FDA provides reassurance over contaminated cough medicine

In a move which will be welcomed by the pharmaceutical community, the US Food and Drug Administration (FDA) has said there is no indication that contaminated cough and paracetamol medicines have entered the US supply chain.

The medicines are understood to have caused deaths of children in Gambia last year, following an investigation led by the US Center for Disease Control and Prevention.

The investigation reported that the medicines in question contain toxic levels of diethylene and ethylene glycol, which has led to acute kidney injury among 78 children in Gambia.

“We will continue to monitor the situation and keep the public and health care professionals updated of any changes in status to the US market,” Patrizia Cavazzoni, director for FDA’s Center for Drug Evaluation and Research, said.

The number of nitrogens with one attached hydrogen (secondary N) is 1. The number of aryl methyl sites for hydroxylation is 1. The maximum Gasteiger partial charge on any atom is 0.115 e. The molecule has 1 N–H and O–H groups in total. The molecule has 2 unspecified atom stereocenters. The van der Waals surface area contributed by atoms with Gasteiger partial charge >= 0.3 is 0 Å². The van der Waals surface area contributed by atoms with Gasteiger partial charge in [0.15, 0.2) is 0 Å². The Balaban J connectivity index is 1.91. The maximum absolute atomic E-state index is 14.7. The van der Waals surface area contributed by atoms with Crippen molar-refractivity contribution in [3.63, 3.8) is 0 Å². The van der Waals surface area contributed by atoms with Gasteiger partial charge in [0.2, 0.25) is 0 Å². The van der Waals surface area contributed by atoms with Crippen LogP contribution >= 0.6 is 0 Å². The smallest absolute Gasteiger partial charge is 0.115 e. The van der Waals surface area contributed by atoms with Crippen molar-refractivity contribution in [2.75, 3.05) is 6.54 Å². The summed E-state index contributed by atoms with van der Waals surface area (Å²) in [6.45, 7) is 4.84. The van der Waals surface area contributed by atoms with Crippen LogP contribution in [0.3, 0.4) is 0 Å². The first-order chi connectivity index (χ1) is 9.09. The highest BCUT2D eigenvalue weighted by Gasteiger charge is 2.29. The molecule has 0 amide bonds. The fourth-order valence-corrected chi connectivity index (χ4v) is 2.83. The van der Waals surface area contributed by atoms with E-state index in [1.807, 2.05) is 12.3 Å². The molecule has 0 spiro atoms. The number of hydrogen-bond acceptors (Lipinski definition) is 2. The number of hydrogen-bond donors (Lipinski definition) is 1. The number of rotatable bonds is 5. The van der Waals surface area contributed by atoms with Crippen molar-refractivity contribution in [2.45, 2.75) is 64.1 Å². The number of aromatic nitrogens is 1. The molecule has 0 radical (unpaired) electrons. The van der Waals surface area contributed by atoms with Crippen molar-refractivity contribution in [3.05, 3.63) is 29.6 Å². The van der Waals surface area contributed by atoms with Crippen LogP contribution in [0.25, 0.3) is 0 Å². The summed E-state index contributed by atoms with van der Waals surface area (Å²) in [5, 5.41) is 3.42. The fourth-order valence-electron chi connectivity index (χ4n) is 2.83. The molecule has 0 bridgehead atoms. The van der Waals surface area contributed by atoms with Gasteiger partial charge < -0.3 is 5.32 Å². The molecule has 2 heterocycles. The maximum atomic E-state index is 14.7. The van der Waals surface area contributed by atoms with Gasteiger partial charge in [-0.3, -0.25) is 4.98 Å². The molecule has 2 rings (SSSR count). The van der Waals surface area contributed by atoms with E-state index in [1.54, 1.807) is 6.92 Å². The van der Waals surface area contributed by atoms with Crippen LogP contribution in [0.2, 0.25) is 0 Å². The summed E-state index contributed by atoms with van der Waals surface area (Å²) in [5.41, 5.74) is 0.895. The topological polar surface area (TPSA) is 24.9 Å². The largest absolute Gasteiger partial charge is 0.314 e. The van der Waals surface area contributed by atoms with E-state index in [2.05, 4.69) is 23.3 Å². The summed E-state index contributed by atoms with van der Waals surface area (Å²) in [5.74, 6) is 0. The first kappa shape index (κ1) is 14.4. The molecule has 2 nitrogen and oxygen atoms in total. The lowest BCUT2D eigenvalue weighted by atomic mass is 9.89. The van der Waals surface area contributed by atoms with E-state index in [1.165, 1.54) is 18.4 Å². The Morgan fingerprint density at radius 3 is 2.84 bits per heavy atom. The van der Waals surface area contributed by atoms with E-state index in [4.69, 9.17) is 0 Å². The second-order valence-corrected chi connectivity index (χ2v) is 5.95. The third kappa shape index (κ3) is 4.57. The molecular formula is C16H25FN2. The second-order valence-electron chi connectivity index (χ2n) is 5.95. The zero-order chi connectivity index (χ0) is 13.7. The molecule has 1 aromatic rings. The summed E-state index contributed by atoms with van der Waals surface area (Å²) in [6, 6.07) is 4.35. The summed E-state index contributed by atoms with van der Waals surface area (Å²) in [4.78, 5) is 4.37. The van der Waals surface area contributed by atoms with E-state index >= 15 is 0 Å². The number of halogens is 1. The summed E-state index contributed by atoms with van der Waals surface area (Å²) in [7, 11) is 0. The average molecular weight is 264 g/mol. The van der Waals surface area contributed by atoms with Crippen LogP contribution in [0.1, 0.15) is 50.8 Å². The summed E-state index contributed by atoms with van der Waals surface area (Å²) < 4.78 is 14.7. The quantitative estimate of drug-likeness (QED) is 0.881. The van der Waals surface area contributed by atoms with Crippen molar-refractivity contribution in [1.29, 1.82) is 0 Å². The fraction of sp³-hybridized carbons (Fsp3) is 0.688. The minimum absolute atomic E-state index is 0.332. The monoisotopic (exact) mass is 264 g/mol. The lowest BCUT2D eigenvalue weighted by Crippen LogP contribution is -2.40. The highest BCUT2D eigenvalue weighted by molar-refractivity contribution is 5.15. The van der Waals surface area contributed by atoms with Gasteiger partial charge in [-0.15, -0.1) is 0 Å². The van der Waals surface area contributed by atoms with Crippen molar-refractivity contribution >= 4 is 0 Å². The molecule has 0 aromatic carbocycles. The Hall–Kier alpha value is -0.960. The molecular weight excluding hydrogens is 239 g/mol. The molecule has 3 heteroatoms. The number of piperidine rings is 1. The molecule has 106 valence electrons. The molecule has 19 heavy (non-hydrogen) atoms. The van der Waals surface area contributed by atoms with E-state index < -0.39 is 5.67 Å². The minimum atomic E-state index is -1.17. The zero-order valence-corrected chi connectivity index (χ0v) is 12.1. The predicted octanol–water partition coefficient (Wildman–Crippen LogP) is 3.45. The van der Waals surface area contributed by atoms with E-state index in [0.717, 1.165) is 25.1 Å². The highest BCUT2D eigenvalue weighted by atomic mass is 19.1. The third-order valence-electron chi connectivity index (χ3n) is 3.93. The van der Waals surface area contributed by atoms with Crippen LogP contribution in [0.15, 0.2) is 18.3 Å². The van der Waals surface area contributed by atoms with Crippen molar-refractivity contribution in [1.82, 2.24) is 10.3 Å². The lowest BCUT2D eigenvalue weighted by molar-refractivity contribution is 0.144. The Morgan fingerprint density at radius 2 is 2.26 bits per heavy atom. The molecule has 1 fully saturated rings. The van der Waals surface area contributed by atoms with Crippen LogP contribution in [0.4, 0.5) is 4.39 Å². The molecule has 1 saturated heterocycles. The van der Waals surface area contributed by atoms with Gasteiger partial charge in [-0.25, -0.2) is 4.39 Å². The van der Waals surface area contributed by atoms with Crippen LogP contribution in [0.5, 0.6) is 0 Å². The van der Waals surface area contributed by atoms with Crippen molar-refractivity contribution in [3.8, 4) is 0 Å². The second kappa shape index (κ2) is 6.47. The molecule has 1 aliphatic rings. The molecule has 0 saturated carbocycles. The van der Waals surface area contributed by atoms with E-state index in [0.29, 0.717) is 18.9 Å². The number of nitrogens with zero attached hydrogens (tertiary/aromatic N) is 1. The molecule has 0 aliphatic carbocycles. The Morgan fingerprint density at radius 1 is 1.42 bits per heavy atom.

The latest moves follow concerns first flagged by the World Health Organization last autumn, when it sent out an alert saying four cough syrups containing toxic levels of diethylene and ethylene glycol should be withdrawn from distribution.

In January, the WHO said it had expanded its investigation into contaminated cough syrups linked to deaths from acute kidney injury in Gambia, Indonesia and Uzbekistan to four additional countries, and called on governments more widely to ensure that medicines for sale are approved by competent authorities.

Samples of the syrups, produced by six different companies in India and Indonesia, were found to be contaminated with a known toxin, either diethylene glycol or ethylene glycol. The companies in question have either denied that their products have been contaminated or declined to comment while investigations are ongoing.

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